We read museum blogs, articles, and journals — a lot. There are so many great ideas being discussed by museum and cultural industry professionals focused on how we can better interpret our cultural heritage and foster audience engagement.
We’ve rounded up some of our favorite recent articles whose ideas and insights are helping to shape a brighter future for museums. With the holiday weekend upon us, we think these are great museum reads to refresh and inspire you for summer:
What Do Museum Audiences Need Most? More Time for Play
Taking the lead from TrendsWatch 2016, Philip Kennicott dives into one societal change affecting museums: leisure time. The increase in “work-life blending” is affecting the workforce – both in terms of when they are able to visit museums as well as what they want and need from their visit. Kennicott explores why this is happening, and puts forth a call to action for museums to not only provide leisure, but to be leisure’s leading advocate. Read more here.
Should Museums Be More Like Constables?
We’ve previously summarized whether museums should be more like therapists, but this month we heard another interesting question: Should museums be constables? While investigating Newfoundland’s history for an upcoming exhibition, Linda Norris uncovered a time when the constable was responsible for keeping tabs on the social and economic health of the community.
As museums struggle to engage new audiences, Linda poses an interesting question: What if museums showed more interest in their visitors, rather than trying to foster visitor interest in the museum? Read more here.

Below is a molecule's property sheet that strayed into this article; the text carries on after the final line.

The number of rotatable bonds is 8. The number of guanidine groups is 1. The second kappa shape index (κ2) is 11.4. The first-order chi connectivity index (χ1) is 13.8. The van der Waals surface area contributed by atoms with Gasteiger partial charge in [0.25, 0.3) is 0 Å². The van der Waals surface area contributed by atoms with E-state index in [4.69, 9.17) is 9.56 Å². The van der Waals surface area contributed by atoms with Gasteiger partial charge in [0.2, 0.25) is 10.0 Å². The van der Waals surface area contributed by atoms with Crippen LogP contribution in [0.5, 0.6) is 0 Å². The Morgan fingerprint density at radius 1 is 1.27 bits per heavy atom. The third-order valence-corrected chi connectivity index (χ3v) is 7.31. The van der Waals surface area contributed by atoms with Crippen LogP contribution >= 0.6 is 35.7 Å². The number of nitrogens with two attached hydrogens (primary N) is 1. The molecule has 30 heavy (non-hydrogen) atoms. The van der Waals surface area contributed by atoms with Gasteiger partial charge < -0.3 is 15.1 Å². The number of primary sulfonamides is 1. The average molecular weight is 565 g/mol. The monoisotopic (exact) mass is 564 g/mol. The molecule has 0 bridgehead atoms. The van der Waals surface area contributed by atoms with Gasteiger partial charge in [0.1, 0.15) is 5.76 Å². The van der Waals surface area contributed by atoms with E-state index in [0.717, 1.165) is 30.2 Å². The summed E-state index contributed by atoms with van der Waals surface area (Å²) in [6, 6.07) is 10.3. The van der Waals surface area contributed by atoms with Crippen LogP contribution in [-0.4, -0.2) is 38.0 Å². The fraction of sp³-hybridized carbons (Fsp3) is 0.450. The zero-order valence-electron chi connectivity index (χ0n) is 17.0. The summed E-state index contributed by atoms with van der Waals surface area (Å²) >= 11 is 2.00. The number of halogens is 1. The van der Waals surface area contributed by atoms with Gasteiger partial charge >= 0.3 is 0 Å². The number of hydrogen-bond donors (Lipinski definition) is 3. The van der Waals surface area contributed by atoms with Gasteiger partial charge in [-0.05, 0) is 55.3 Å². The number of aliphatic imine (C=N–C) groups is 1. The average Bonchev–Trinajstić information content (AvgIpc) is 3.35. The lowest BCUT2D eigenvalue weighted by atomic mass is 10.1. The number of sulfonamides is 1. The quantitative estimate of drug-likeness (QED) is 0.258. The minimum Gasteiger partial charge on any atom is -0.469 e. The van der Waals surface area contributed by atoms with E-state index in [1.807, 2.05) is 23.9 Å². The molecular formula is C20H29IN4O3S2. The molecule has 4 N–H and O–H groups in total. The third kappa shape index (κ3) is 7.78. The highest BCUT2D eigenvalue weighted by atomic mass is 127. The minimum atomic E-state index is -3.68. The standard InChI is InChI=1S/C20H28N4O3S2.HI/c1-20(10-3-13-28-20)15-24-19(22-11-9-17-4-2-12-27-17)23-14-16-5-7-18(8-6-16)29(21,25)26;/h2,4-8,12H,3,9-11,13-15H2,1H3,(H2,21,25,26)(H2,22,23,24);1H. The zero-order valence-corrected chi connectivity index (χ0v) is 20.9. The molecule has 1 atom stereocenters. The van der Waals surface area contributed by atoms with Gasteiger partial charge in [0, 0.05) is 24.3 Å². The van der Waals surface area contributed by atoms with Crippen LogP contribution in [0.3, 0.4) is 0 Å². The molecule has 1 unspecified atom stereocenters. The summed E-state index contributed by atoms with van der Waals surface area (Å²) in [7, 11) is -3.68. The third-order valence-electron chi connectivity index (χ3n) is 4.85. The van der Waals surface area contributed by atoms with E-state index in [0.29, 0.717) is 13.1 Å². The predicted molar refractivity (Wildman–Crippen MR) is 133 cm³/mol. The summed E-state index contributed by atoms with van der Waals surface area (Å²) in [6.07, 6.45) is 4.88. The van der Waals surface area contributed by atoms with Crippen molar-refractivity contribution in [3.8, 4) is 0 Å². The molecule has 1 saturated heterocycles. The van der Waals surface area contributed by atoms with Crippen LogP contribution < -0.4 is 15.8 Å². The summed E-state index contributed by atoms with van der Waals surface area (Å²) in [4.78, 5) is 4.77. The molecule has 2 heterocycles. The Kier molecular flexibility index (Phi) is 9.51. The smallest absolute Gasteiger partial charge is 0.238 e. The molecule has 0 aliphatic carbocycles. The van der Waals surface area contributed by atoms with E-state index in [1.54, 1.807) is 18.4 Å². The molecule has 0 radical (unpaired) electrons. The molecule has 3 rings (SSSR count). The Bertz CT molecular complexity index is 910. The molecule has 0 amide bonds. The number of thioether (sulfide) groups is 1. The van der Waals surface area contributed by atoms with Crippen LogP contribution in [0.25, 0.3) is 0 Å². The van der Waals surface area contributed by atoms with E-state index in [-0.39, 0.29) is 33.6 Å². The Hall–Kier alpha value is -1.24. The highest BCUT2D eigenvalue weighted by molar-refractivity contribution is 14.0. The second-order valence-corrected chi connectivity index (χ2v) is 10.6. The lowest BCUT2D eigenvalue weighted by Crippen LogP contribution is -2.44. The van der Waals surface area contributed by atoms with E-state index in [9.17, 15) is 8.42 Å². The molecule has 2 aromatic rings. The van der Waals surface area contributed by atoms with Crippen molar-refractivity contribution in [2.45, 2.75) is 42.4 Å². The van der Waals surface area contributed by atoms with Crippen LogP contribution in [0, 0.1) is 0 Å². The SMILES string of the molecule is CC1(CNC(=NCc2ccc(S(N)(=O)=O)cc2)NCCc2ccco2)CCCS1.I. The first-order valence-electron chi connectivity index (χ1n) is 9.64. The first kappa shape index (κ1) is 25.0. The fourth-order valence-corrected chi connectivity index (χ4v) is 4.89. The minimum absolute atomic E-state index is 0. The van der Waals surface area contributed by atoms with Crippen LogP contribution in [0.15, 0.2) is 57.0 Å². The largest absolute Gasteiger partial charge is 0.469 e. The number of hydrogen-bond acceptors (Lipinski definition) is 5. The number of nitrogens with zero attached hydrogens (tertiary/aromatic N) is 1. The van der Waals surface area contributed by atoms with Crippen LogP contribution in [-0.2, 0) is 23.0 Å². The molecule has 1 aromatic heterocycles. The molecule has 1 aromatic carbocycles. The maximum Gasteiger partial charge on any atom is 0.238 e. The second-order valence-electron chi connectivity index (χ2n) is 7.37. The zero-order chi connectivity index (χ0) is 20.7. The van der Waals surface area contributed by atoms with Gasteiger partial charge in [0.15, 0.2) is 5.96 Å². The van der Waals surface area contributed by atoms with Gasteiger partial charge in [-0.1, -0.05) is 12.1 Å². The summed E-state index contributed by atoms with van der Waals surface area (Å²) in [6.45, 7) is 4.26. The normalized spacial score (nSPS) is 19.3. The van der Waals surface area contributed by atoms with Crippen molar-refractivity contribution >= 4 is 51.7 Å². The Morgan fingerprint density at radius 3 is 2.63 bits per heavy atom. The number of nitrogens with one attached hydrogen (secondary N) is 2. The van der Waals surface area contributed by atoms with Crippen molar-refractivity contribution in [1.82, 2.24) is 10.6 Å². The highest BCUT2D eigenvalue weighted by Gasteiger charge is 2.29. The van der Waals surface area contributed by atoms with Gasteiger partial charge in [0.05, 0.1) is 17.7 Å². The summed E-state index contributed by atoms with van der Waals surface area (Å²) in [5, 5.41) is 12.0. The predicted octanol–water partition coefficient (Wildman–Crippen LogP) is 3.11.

Year Five as a Museum Director: Good to Grow
We love following Nina Simon’s blog, Museum 2.0. Simon just reached a milestone anniversary: five years as Director of the Santa Cruz Museum of Art and History. This incredible institution has been at the forefront of change, leading the way for museums across the country. Nina’s reflections on her past five years – including lingering questions and insights into her success – inspire us and remind us that it’s not about the journey’s end, but about the growth during the journey itself that makes it all worthwhile. Read more here.
On Museums and Contact Zones
Following up on his previous discussion on museums as sets of opposing ideals, Ed Rodley reconsiders James Clifford’s essay on “Museums as Contact Zones.” With the increasing need for museums to be flexible, adaptable institutions finely tuned into the needs of their communities, are “contact zones” a way forward? Rodley thinks that Clifford’s model holds a key to the museum of the future, and we couldn’t agree more. Read more here.
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